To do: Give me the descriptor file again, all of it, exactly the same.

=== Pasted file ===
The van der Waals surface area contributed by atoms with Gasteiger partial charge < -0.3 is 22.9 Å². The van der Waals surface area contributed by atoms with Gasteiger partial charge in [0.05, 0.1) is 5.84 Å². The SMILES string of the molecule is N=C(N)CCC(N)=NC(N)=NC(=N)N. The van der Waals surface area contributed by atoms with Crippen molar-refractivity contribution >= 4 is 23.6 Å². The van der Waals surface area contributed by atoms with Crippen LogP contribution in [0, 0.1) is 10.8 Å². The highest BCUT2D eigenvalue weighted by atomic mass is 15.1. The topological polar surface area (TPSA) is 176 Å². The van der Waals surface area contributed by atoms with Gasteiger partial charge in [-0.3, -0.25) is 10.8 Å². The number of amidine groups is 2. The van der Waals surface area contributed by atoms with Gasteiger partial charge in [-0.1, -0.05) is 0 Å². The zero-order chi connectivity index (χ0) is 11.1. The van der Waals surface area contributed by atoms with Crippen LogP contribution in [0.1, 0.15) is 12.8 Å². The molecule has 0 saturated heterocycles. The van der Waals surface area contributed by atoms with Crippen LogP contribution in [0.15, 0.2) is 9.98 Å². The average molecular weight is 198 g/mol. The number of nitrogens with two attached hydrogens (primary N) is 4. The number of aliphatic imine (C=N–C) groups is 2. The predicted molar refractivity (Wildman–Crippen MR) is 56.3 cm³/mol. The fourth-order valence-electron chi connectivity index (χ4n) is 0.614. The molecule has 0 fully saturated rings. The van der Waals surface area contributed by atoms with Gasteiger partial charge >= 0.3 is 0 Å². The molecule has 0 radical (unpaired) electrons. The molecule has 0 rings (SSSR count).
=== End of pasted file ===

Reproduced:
The van der Waals surface area contributed by atoms with Gasteiger partial charge < -0.3 is 22.9 Å². The van der Waals surface area contributed by atoms with Gasteiger partial charge in [0.05, 0.1) is 5.84 Å². The SMILES string of the molecule is N=C(N)CCC(N)=NC(N)=NC(=N)N. The van der Waals surface area contributed by atoms with Crippen molar-refractivity contribution >= 4 is 23.6 Å². The van der Waals surface area contributed by atoms with Crippen LogP contribution in [0, 0.1) is 10.8 Å². The highest BCUT2D eigenvalue weighted by atomic mass is 15.1. The topological polar surface area (TPSA) is 176 Å². The van der Waals surface area contributed by atoms with Gasteiger partial charge in [-0.3, -0.25) is 10.8 Å². The number of amidine groups is 2. The van der Waals surface area contributed by atoms with Gasteiger partial charge in [-0.1, -0.05) is 0 Å². The zero-order chi connectivity index (χ0) is 11.1. The van der Waals surface area contributed by atoms with Crippen LogP contribution in [0.1, 0.15) is 12.8 Å². The molecule has 0 saturated heterocycles. The van der Waals surface area contributed by atoms with Crippen LogP contribution in [0.15, 0.2) is 9.98 Å². The average molecular weight is 198 g/mol. The number of nitrogens with two attached hydrogens (primary N) is 4. The number of aliphatic imine (C=N–C) groups is 2. The predicted molar refractivity (Wildman–Crippen MR) is 56.3 cm³/mol. The fourth-order valence-electron chi connectivity index (χ4n) is 0.614. The molecule has 0 fully saturated rings. The van der Waals surface area contributed by atoms with Gasteiger partial charge >= 0.3 is 0 Å². The molecule has 0 radical (unpaired) electrons. The molecule has 0 rings (SSSR count).